Today is the 4th of July, where America celebrates its independence. There are few things that symbolize America more than the defenders of the old west, the cowboy. Okay, there is apple pie, but to my knowledge, there haven’t been many video games made about apple pie. Anyway, in honor of America’s birthday, this week’s $20 GOTW and Lost Classics will take a special look at some classic 8 and 16-bit games taking place in the wild wild west. So saddle on up, and mosey on down to your favorite game shop and seek out these games pardner!

Cowboy Kid (NES)
I got a hypothetical question for you. What would happen if Konami made Legend of the Mystical Ninja for the NES? Before you answer that, what if they replaced the Japanese feudal era setting with the old west and instead of ninja, you played as cowboys and Indians? Well, the end result would be pretty much like Romstar’s 1992 NES sleeper, Cowboy Kid. Playing as a young bounty hunter (and his Native American partner if playing 2-player) out to take revenge on his father’s killers, you are made sheriff shortly after the game begins. You are given a knife (yessir, that’s right, it’s the old west where everyone and their mom has a gun, yet all you get is a knife, makes sense to me), and are sent after the members of the scorpion gang. You are free to take them on in any order you wish. Each of the levels involve exploration, platforming, and there are even a few puzzles to solve. You’ll also encounter several NPCs to talk to and shops to purchase items at, not unlike an RPG. Throughout the course of the game, you’ll earn better weapons, which is a good thing, since the bosses are tough. Other than that, there isn’t much else to say about this game, other than that it’s a solid, if overlooked title from the NES era. There is a very slim chance of this game showing up on the Virtual Console anytime soon, as Romstar went out of business sometime in the mid 90s. Thus, this is one of those NES carts you’ll have to hunt down if you want to experience a true gem.

Gun.Smoke(Nes, Xbox, Playstation, Sega Saturn, Playstation 2, Playstation Portable)
Not to be confused of the TV show of the same name (the old west theme is the only similarity they share), Capcom’s Gun.Smoke centers around the bounty hunter Billy Bob, and his mission to take down some of the biggest criminals in the old west. The game plays like a combination of a top-down shooter and Commando. You scroll upwards and can shoot in three different ways. Special weapon upgrades and items are scatted about, and you’ll need them too, as you have to blast your way through all the enemies to get to the boss. The NES version added some new features. It had a plot (in which your job was to rid the town of Hicksville of the Wingate gang), new weapons, new items, and different music. There were also shops where you can purchase weapons, unlike in the arcade game. Be warned, although this game stands as one of Capcom’s best early releases, its punishing difficulty also makes it one of Capcom’s hardest. The game is available on Xbox, PS2, and PSP as part of the Capcom Classics Collection disc, along with several other Capcom releases. You can even adjust various options for the game, and they even feature remixed music. The Playstation and Saturn versions of the game are from the Japan-only Capcom Generations series. Seeing as how Capcom is big on Virtual Console support, I have no reason to doubt that it will be showing up on there in the near future. Fans of old school Capcom games who don’t mind a little punishment will want to check out this classic.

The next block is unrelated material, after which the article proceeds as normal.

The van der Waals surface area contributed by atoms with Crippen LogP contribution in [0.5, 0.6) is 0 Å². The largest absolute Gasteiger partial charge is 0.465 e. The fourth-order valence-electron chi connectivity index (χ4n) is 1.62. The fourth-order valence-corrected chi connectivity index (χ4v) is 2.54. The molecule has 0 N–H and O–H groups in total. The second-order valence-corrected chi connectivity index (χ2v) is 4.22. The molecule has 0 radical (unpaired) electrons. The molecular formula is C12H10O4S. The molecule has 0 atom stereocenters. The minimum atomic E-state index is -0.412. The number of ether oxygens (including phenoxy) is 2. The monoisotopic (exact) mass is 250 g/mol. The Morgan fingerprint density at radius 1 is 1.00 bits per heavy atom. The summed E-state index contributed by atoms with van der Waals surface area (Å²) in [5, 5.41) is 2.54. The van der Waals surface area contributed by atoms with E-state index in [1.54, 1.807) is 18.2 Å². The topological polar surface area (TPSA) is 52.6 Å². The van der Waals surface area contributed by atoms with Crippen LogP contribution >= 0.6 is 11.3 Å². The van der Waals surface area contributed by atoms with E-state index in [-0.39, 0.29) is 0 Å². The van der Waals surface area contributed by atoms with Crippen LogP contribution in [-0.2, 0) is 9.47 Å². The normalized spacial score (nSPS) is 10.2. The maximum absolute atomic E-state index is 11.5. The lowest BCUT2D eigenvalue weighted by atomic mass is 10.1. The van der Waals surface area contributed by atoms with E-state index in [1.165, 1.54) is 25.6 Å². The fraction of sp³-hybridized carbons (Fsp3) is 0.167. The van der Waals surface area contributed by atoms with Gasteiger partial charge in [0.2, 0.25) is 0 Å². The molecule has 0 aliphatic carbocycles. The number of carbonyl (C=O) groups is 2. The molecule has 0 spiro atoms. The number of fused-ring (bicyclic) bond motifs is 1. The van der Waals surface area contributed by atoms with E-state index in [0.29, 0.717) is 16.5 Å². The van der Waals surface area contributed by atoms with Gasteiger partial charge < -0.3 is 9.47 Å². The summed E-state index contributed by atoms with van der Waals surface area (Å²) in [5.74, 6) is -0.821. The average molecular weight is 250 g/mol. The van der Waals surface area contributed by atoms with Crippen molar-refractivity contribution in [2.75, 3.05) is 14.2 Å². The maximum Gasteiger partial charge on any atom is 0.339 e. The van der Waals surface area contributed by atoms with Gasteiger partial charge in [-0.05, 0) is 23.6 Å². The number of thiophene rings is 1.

The Lone Ranger (NES)
This is a very surprising choice for an NES video game to say the least. Well, the Lone Ranger was the wild west’s version of Batman, Konami’s 1991 action game based on the game wasn’t half bad, and when you think about it, if a game developer wanted to cash in on a popular TV show, the Lone Ranger would be a much better choice for a video game than say, Home Improvement. Besides, it’s not like there aren’t worse choices for intellectual properties one can make choose to make a video game out of.

Anyway, playing as the titular character, you set out to avenge the deaths of your comrades and fight crime throughout 8 different levels. You are assisted by your Native American buddy Tonto, your horse Silver, and your arsenal of weapons. Just like in the show however, the Lone Ranger adheres to a strict code of honor, and random acts of violence will get you nowhere. In fact, you even get penalized for shooting women. The game features several different styles of play. When you’re in town, things are shown from a top-down perspective. Here is where you’ll find out information concerning the current level, converse with townspeople, and shop for items, similar to an RPG. You explore the countryside on an overworld map, reminiscent of Zelda II. When you go to fight the boss, you’ll travel through a side-scrolling level, and there are even first-person segments which give you the option of playing with the Zapper. There are a lot of different styles of play in the game, so it presents something for everyone. Unfortunately, this is yet another game you’ll have to do some searching for, as god only knows who owns the licensing rights for the Long Ranger, and weather or not they will be kind enough to allow Nintendo to release this on the Virtual Console. A shame too, because Konami did a good job of staying true to the source material while also making a game that’s fun to play, and lets face it, how many other 8-bit games based on preexisting IPs can you say that about?